Shawn Windsor: Zion Williamson injury reminds us the NCAA is a farce
He’s got a first name that crackles almost as much as his game, rooted in biblical history, which roughly translates to “highest point,” a fitting description of Duke’s freshman sensation, Zion Williamson.
He’s the biggest college star in years, a next-generation blend of power, size and immortal hops, and when he took the floor Wednesday night at Cameron Indoor Arena, he had an easy view of Barack Obama, Ken Griffey Jr., Spike Lee and assorted current and former athletes and actors.
For once, Williamson wasn’t the biggest name in the house. But he quickly became the biggest story.
About 33 seconds into the Duke-North Carolina game that had fetched several thousand dollars for the choicest seats, Williamson blew out his left shoe, slipped as a result, and hurt his knee. Just like that, the center of the sports world fell silent.
Duke’s coach, Mike Kryzyzewski, said his superstar suffered a mild sprain. That’s the good news for Williamson.
Maybe he’ll be back for the NCAA Tournament. Maybe he won’t — it’s too soon to tell. Whatever happens, the Blue Devils’ title chances aren’t as certain as they were.
Yet that’s the least of the fallout after the game. Almost immediately after Williamson went down, several NBA players took to Twitter either to encourage the 6-foot-7-inch, 280-pound forward to forgo the rest of the season or to blast the NBA rule keeps players like him from turning pro out of high school.
His injury didn’t just throw an unwelcome spotlight on Nike, the company that made Williamson’s ruptured shoe. It reminded us that college basketball’s most electric moments are often built on injustice.
Or absurdity, if you prefer.
Here was a game that had been hyped by ESPN for nearly a month, that drew celebrities and a former president, that turned into an A-list event because of Williamson’s transcendent talent. He was the reason for the buzz. He was the reason for the anticipation.
And what did he get for creating the most hyped-up night of sport since the Super Bowl?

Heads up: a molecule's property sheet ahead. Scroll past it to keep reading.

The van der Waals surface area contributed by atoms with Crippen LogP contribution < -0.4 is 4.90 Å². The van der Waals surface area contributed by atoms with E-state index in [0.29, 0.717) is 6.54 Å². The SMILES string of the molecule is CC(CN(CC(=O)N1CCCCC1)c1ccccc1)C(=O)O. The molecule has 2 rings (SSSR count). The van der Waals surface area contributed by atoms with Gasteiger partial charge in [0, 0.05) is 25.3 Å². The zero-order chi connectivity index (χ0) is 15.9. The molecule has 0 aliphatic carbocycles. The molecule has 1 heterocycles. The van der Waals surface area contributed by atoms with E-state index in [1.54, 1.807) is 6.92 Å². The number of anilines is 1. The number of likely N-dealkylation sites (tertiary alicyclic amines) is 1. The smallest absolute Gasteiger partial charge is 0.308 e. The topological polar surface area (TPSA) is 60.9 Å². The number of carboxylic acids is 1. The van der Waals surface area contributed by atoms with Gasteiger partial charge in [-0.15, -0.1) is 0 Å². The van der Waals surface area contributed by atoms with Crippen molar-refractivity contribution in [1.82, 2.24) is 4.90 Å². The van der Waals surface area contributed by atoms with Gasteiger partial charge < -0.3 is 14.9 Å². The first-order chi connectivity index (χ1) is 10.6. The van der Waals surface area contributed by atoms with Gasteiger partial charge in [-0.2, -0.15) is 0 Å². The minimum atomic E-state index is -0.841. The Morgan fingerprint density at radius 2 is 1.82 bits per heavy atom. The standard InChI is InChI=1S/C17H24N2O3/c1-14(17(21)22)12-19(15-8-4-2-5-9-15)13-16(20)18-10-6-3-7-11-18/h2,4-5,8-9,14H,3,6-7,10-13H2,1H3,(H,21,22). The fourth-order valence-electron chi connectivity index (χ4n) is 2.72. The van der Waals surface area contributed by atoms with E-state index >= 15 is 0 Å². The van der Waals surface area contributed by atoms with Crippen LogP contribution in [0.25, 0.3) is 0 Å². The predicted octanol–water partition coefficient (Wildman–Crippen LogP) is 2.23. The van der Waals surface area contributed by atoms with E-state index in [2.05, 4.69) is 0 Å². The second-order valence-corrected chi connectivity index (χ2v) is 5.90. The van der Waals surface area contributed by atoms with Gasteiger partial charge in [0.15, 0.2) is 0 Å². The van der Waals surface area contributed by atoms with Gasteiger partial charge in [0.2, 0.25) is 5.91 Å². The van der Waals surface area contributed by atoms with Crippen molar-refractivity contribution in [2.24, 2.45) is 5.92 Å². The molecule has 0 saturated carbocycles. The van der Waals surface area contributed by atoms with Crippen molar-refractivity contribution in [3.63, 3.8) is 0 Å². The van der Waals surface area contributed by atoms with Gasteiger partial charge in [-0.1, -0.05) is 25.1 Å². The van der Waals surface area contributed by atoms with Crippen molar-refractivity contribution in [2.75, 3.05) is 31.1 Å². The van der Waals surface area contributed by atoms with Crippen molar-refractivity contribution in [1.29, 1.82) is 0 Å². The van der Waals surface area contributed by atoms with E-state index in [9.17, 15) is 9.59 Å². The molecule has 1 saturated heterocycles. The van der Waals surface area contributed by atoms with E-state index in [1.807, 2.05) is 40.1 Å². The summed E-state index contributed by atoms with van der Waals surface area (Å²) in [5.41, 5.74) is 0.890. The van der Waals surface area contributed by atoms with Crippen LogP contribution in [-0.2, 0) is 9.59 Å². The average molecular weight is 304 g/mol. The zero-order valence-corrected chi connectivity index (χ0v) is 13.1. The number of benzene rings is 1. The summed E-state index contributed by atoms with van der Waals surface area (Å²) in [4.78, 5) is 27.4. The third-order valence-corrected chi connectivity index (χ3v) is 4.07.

Nothing but a blown-out shoe and a tinge in his billion-dollar knee.
Yeah, he’s on scholarship at a prestigious university. And if you think a year’s worth of free tuition and boarding equates to the revenue generated Wednesday night, then you’ve been staring at sepia-toned photos of crew cuts and short shorts for too long.
The system is a farce. You know it. Coaches know it. Agents and scouts and general managers know it. Shoe companies certainly know it and take advantage of it by paying schools millions of dollars so that players like Williamson become soaring, awe-inspiring human billboards.
Condoleeza Rice knows it. And didn’t pull punches last year when she sat on the Knight Commission and railed against the game’s inequity in an editorial published in USA Today.
Among the former Secretary of State’s suggestions?
“Ending one and done in men’s basketball and the charade that it is. An athlete who is ready to go directly to the NBA or to the developmental league should do so. No one should be forced to go to college.”
It wasn’t hard to think of this watching the glitterati cram Wednesday night into tiny Cameron Indoor Arena, several thousand geeked-up souls ready to be entertained.
Many of them paid staggering amounts to bear witness. The coaches got paid to witness, too, and to hawk a shoe companies’ accoutrements under the cover of higher education.
How much longer must this go on?
Hopefully not long. The NBA is considering abandoning its one-and-done rule. This won’t solve everything, of course, but it’s a start.
On top of that, the players that choose college should be able to earn off their likeness. This isn’t to say they should get paid.
But it is to say that college basketball must change. If it doesn’t, Rice argued, the current structure will collapse.
It took an otherworldly star’s collapse to remind us.